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. 2013 Jun;15(6):641-8.
doi: 10.1016/j.jcyt.2013.02.006. Epub 2013 Apr 6.

Stromal Cells From the Adipose Tissue-Derived Stromal Vascular Fraction and Culture Expanded Adipose Tissue-Derived Stromal/Stem Cells: A Joint Statement of the International Federation for Adipose Therapeutics and Science (IFATS) and the International Society for Cellular Therapy (ISCT)

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Free PMC article

Stromal Cells From the Adipose Tissue-Derived Stromal Vascular Fraction and Culture Expanded Adipose Tissue-Derived Stromal/Stem Cells: A Joint Statement of the International Federation for Adipose Therapeutics and Science (IFATS) and the International Society for Cellular Therapy (ISCT)

Philippe Bourin et al. Cytotherapy. .
Free PMC article

Abstract

Background aims: Adipose tissue is a rich and very convenient source of cells for regenerative medicine therapeutic approaches. However, a characterization of the population of adipose-derived stromal and stem cells (ASCs) with the greatest therapeutic potential remains unclear. Under the authority of International Federation of Adipose Therapeutics and International Society for Cellular Therapy, this paper sets out to establish minimal definitions of stromal cells both as uncultured stromal vascular fraction (SVF) and as an adherent stromal/stem cells population.

Methods: Phenotypic and functional criteria for the identification of adipose-derived cells were drawn from the literature.

Results: In the SVF, cells are identified phenotypically by the following markers: CD45-CD235a-CD31-CD34+. Added value may be provided by both a viability marker and the following surface antigens: CD13, CD73, CD90 and CD105. The fibroblastoid colony-forming unit assay permits the evaluation of progenitor frequency in the SVF population. In culture, ASCs retain markers in common with other mesenchymal stromal/stem cells (MSCs), including CD90, CD73, CD105, and CD44 and remain negative for CD45 and CD31. They can be distinguished from bone-marrow-derived MSCs by their positivity for CD36 and negativity for CD106. The CFU-F assay is recommended to calculate population doublings capacity of ASCs. The adipocytic, chondroblastic and osteoblastic differentiation assays serve to complete the cell identification and potency assessment in conjunction with a quantitative evaluation of the differentiation either biochemically or by reverse transcription polymerase chain reaction.

Conclusions: The goal of this paper is to provide initial guidance for the scientific community working with adipose-derived cells and to facilitate development of international standards based on reproducible parameters.

Conflict of interest statement

Disclosure of interest: Although the purpose of this statement paper is to advance the field in an impartial manner, the authors recognize that a range of activities may be perceived as having potential for a conflict of interest. To ensure transparency, the authors acknowledge the following relationships: PB is a consultant for Celgene and collaborates with ABCell Bio. BAB has pending patents. LC collaborates with CSA21, founded CSA21 and has four international patents. MD founded Rigenerand srl and has pending patents. AJK is a consultant for BioTime, Inc., MicroAire, Inc. and LifeCell, Inc., founded The GID Group and Stemsource, Inc. (now Cytori Therapeutics) and has multiple issued and pending U.S. and foreign patents. KLM is a consultant for Tissue Genesis Inc. and American Medical Sciences, collaborates with Advanced Technologies & Regenerative Medicine and Biomet, founded S and K Discoveries and has U.S. PTO-2 issued and six applications. HR is a consultant for Baxter Innov., Bio and Bio, Evercyte and AMI and founded Trauma Care Consult. JPR is a consultant for Cohera Medical and advisor to GID group. KY collaborates with Kaneka, Inc. JMG is a consultant for Advanced Technologies & Regenerative Medicine, Anterogen, Mentor, Stemmatters and Toucan Capital, collaborates with Cognate Bioservices, Medpace/Mesoblast, Vesta Therapeutics and Zen-Bio, founded Artecel Sciences and LaCell and has multiple issued and pending U.S. and foreign patents.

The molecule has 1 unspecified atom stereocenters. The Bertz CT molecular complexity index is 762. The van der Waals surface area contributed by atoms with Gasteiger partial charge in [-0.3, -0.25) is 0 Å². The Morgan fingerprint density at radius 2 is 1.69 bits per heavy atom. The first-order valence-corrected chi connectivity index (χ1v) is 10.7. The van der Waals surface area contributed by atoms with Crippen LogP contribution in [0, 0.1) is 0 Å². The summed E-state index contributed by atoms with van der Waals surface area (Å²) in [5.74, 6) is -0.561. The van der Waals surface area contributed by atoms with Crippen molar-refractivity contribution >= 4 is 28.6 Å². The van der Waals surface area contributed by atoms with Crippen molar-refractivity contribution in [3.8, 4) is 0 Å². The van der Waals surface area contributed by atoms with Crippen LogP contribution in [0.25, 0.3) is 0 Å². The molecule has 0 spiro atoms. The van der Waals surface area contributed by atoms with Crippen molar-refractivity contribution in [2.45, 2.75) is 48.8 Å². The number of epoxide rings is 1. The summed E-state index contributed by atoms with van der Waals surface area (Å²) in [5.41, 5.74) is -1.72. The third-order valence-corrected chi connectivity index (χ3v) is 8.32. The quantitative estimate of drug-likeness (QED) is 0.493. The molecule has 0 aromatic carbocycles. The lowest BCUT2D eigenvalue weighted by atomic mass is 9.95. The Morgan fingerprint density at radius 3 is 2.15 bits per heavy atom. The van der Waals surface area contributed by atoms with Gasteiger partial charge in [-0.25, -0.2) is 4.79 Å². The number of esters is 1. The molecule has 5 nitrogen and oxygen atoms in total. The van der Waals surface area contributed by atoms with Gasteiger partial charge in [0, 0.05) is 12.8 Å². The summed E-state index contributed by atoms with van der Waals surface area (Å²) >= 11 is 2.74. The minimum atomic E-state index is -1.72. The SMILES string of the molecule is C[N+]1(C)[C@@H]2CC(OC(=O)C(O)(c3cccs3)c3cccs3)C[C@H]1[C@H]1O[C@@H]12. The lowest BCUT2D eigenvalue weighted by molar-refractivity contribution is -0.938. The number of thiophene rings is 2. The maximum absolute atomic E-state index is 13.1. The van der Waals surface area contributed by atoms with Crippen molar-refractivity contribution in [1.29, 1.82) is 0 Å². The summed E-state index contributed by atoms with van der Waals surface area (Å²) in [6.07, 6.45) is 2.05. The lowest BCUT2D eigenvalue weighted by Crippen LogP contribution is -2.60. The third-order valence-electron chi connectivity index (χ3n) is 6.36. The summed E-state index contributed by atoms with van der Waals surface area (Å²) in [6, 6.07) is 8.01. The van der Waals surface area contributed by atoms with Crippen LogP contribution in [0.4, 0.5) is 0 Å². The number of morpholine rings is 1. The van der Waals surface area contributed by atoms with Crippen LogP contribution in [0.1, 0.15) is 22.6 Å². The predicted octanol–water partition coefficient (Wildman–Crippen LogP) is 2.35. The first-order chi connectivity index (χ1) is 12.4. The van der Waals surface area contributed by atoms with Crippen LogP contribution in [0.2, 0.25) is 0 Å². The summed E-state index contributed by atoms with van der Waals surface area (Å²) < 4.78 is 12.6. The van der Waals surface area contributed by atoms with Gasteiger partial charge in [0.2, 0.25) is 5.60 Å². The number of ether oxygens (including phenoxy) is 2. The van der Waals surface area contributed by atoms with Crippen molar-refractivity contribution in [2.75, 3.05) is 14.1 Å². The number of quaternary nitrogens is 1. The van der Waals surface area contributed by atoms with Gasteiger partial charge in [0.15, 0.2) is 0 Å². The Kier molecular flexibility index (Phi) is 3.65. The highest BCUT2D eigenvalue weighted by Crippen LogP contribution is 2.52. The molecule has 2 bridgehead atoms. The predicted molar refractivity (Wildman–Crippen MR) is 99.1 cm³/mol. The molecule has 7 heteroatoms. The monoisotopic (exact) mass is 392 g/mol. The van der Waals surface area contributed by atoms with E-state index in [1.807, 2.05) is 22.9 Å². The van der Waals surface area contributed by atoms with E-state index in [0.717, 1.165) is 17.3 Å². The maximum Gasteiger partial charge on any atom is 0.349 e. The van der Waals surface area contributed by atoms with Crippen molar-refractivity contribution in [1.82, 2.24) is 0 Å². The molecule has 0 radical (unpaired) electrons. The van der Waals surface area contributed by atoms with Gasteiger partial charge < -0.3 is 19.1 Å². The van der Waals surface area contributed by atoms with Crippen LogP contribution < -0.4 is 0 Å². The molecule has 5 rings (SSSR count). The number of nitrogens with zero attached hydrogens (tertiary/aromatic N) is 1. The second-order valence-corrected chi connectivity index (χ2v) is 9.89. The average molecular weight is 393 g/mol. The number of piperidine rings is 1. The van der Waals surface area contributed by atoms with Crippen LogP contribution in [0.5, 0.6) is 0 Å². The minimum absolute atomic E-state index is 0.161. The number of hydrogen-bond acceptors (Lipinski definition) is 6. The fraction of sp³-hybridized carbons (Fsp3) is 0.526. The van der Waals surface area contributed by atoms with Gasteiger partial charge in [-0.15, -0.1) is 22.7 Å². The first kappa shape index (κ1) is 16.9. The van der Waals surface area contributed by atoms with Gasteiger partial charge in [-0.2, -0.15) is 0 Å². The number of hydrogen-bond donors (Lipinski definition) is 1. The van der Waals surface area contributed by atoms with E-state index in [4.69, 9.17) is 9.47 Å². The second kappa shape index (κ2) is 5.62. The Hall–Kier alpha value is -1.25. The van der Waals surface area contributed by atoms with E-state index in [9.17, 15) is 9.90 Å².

Figures

Figure 1
Figure 1
Illustration of a strategy for the analysis of the cells of the SVF by flow cytometry. The cell suspension undergoes a red blood cell lysis before antibody labeling, and dead cells are excluded by DAPI labeling. (A) Analysis of live (Dapi) and dead (Dapi+) cells. (B) Forward and side scatterplot gated on live cells to identify the cell populations; the gate excludes the cell debris. (C) The markers CD34 and CD45 distinguish two different CD34+ cell populations according to CD45. Stromal cells are CD34brightCD45. (D) The marker combination CD34 and CD31 distinguishes stromal cells CD34brightCD31 from the endothelial cells CD34+CD31+. (E, F) An example of analysis of CD45 cell populations using CD34 and CD73 or CD90 markers. Most of the CD45 CD34bright cells are CD73+ or CD90+. The antibodies were purchased from Becton-Dickinson (San Jose, CA, USA), Beckman-Coulter (Miami, FL, USA), eBioscience (San Diego, CA, USA) and Biolegend (San Diego, CA, USA). The plots came from several laboratories of the authors.
Figure 2
Figure 2
A phenotypic comparison of cultured ASCs (left column) and MSCs (right column) showing similarities (CD73, CD90) and differences (CD10, CD36 and CD106) between the two types of stromal cells. The plots came from several laboratories of the authors.

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